11 Untranslatable Nigerian Slang Words We Need in English

A man riding a motor bike in Sapele, Nigeria
A man riding a motor bike in Sapele, Nigeria | © Enefaa Thomas
With over 520 languages including dialects, Nigeria is a country of many tongues. While English is regarded as the first language due to the influence of British colonial rule, there are several other derivatives of it including pidgin, also known as broken English or slang. Here’s your need-to-know guide.
Obudu Cattle Ranch, Rivers state © Enefaa Thomas


This slang word is used to refer to a person who likes to gossip or likes to spread gossip. For example, ‘you too like amebo’ means ‘you love gossip’, whereas ‘she’s an amebo’ means ‘she’s a gossip’.


In Nigeria this term is used to refer to people who are well off or brought up with a silver spoon. It can also be simply termed ‘butter’ for short.

A young boy swimming in River Ethiope, Abraka © Enefaa Thomas

Control(Ctrl) P

A recent slang in the Nigerian slang lexicon, ‘control P’ is a term used when someone is taking a situation too personally. For example, ‘na control P dey worry am’ means that the person being referred to is taking things too personally.

Fall my hand

This is another popular slang that is used when someone is disappointed by a person or something that happened. For example, ‘no fall my hand’ means ‘don’t disappoint me’, while ‘na so dem fall my hand for there’ means ‘that’s how I was disappointed over there’.


This slang is an action word which means to punch or slap, but can be as well used to refer to the sound made when someone or something is being punched. For example, ‘I go give you gbosa for head!’ means ‘I will punch/slap your head!’ The word can also be used when describing the sound of a punch, as in ‘Pow!’.

School kids visiting Obudu Cattle Ranch © Enefaa Thomas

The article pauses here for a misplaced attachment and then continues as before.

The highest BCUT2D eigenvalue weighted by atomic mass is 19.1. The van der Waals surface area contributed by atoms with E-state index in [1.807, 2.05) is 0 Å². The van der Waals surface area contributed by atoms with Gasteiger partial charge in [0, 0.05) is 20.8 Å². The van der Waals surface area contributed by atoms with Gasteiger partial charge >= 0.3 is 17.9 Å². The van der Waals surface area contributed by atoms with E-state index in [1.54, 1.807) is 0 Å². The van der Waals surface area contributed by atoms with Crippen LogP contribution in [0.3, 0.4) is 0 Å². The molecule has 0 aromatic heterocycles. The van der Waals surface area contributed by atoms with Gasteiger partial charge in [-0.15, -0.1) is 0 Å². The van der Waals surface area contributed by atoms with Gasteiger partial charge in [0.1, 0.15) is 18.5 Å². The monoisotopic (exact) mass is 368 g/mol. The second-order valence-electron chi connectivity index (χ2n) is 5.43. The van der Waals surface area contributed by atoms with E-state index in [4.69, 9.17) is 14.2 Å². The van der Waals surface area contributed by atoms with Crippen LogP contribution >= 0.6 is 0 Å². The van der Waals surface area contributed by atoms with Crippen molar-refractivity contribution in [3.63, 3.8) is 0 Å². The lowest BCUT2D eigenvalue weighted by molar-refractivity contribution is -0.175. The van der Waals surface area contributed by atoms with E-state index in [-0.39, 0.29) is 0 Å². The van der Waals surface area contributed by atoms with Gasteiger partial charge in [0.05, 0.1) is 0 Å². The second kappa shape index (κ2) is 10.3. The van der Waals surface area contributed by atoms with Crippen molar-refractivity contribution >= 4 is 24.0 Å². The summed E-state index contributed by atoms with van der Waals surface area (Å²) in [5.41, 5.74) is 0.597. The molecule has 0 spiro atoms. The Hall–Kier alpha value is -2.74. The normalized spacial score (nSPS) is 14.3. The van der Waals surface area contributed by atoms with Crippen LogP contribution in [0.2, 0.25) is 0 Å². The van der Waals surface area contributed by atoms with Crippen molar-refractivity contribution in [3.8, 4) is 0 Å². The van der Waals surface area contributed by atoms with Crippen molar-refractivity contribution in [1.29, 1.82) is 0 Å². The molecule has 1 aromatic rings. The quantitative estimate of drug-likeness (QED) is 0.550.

This slang is commonly used by students and shouldn’t be confused with the English name of the same spelling. To ‘jack’ means to study or revise effectively. ‘I dey go jack for my exam’ means ‘I’m going to study for my exam’.


This word is an abbreviation of the Yoruba name Adesoji, which means ‘the crown is revived’. However, when used in everyday vernacular, it means to be knowledgeable about something or street smart. For example, ‘she too soji’ means ‘she’s very smart’.

Lagos street photography © Enefaa Thomas


Jara is derived from the Yoruba language and it means to add extra or give a freebie after something has already been bought or paid for. For example, when serving a dish at a restaurant, customers can usually be found asking for ‘jara’, at which point the seller might add an extra piece of meat or scoop of rice at his or her discretion.


This means to go crazy or mad. This can mean literally or metaphorically depending on the context.

Portrait of a tour guide at Obudu Cattle Ranch © Enefaa Thomas


This is a term used to describe someone regarded as a fool or someone who is very gullible or being conned. For example, ‘you be maga’ means ‘you’re a fool’. But in this context – ‘my maga promise me hundred thousand Naira’, it shows that the person who’s being referred to as the maga is being conned.


This is another slang mostly used by younger people, as it’s usually in a playful yet insulting manner. It means to diss or make fun of someone. For example, ‘he loves to yab people’ means ‘he loves to diss people’.

Children playing at Ayorokoto fishing port © Enefaa Thomas